Tamara Keith

Tamara Keith has been a White House correspondent for NPR since 2014 and co-hosts the NPR Politics Podcast, the top political news podcast in America. Keith has chronicled the Trump administration from day one, putting this unorthodox presidency in context for NPR listeners, from early morning tweets to executive orders and investigations. She covered the final two years of the Obama presidency, and during the 2016 presidential campaign she was assigned to cover Hillary Clinton. In 2018, Keith was elected to serve on the board of the White House Correspondents' Association.

Previously Keith covered congress for NPR with an emphasis on House Republicans, the budget, taxes, and the fiscal fights that dominated at the time.

Keith joined NPR in 2009 as a Business Reporter. In that role, she reported on topics spanning the business world, from covering the debt downgrade and debt ceiling crisis to the latest in policy debates, legal issues, and technology trends. In early 2010, she was on the ground in Haiti covering the aftermath of the country's disastrous earthquake, and later she covered the oil spill in the Gulf. In 2011, Keith conceived of and solely reported "The Road Back To Work," a year-long series featuring the audio diaries of six people in St. Louis who began the year unemployed and searching for work.

Keith has deep roots in public radio and got her start in news by writing and voicing essays for NPR's Weekend Edition Sunday as a teenager. While in college, she launched her career at NPR Member station KQED's California Report, where she covered agriculture, the environment, economic issues, and state politics. She covered the 2004 presidential election for NPR Member station WOSU in Columbus, Ohio, and opened the state capital bureau for NPR Member station KPCC/Southern California Public Radio to cover then-Governor Arnold Schwarzenegger.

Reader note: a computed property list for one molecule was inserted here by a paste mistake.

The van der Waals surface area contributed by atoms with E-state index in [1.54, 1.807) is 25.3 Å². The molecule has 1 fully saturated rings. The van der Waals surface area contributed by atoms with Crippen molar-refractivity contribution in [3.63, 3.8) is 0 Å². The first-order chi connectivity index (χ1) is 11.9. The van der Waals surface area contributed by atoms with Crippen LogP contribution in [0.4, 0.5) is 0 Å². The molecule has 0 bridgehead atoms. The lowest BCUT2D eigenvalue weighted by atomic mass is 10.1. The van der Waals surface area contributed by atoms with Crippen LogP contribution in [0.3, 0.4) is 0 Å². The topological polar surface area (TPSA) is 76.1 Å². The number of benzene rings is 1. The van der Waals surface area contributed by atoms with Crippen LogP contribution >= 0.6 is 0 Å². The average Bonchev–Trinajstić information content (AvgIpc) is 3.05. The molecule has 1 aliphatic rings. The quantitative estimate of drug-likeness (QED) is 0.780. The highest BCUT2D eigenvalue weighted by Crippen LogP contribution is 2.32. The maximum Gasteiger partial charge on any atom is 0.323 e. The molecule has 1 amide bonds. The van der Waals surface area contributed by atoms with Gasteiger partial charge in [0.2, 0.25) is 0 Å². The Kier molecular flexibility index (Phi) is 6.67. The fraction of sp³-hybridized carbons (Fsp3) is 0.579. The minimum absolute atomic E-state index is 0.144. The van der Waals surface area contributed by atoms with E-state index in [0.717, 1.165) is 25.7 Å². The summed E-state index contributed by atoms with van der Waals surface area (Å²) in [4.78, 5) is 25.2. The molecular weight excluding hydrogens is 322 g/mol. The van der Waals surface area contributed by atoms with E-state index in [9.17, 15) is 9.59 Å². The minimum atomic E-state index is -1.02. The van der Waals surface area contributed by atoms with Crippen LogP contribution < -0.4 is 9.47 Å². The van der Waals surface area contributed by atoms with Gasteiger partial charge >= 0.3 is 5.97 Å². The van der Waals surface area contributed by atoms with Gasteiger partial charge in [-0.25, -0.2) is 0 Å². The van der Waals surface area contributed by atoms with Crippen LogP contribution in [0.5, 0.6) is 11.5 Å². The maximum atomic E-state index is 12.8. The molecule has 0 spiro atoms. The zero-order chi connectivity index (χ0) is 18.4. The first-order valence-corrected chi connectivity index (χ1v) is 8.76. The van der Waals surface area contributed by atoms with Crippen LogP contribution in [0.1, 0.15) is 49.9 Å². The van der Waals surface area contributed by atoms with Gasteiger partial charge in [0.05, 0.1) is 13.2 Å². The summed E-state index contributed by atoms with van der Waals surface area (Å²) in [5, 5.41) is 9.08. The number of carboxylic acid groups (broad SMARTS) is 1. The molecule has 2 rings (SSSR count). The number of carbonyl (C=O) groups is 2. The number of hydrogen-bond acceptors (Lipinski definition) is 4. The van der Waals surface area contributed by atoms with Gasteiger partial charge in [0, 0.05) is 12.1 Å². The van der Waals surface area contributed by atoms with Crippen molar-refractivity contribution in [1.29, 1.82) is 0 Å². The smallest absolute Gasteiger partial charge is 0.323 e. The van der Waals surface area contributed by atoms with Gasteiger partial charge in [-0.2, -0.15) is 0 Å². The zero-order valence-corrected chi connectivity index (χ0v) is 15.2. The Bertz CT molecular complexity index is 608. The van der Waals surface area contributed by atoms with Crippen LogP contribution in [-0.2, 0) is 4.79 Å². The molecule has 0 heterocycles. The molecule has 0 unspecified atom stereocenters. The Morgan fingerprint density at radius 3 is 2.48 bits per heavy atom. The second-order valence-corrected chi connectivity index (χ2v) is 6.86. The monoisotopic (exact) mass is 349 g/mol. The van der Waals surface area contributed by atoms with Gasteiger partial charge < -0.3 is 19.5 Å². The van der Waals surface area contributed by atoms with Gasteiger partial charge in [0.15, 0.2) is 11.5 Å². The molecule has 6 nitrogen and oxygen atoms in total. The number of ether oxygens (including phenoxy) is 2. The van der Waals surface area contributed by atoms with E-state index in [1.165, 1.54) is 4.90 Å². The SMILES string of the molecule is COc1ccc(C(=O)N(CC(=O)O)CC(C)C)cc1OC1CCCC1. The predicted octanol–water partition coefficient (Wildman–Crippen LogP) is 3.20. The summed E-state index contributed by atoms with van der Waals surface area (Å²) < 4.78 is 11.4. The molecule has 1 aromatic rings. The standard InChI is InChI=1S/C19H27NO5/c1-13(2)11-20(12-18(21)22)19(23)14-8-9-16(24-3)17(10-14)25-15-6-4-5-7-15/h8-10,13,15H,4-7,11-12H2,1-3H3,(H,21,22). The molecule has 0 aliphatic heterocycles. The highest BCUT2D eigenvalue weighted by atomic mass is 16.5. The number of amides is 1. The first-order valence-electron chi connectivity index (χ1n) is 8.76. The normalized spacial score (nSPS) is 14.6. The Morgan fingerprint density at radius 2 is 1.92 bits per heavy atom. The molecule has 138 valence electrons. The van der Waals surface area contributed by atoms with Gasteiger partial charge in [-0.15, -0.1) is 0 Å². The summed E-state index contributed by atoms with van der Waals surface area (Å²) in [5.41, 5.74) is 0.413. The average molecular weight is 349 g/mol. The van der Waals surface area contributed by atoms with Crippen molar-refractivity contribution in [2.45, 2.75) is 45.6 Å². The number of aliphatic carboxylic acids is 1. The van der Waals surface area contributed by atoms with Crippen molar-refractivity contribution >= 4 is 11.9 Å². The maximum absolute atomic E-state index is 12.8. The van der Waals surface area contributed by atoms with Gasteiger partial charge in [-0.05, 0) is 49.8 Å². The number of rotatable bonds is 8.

In 2001, Keith began working on B-Side Radio, an hour-long public radio show and podcast that she co-founded, produced, hosted, edited, and distributed for nine years.

Keith earned a bachelor's degree in philosophy from the University of California, Berkeley, and a master's degree at the UCB Graduate School of Journalism. Keith is part of the Politics Monday team on the PBS NewsHour, a weekly segment rounding up the latest political news. Keith is also a member of the Bad News Babes, a media softball team that once a year competes against female members of Congress in the Congressional Women's Softball game.

It sounds a lot like how Jeb Bush and Hillary Clinton ran their campaigns.

Lapel pins, exclusive retreats, private conference calls with party leaders, special invitations to leadership dinners. Those are just a few of the perks that President Trump's re-election campaign is offering to supporters who help gather donations from others, a practice known as bundling.

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So will today's tentative infrastructure deal turn into something real? We're going to tackle that question with NPR's Tamara Keith from the White House. Hey there, Tamara.

TAMARA KEITH, BYLINE: Hello.

Copyright 2019 NPR. To see more, visit https://www.npr.org.

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Copyright 2019 NPR. To see more, visit https://www.npr.org.

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Updated at 11:31 p.m. ET

Editor's note: NPR has decided in this case to spell out a vulgar word that the president used because it meets our standard for use of offensive language: It is "absolutely integral to the meaning and spirit of the story being told."

At his Thursday night rally in Grand Rapids, Mich., President Trump and his supporters were in a celebratory mood.

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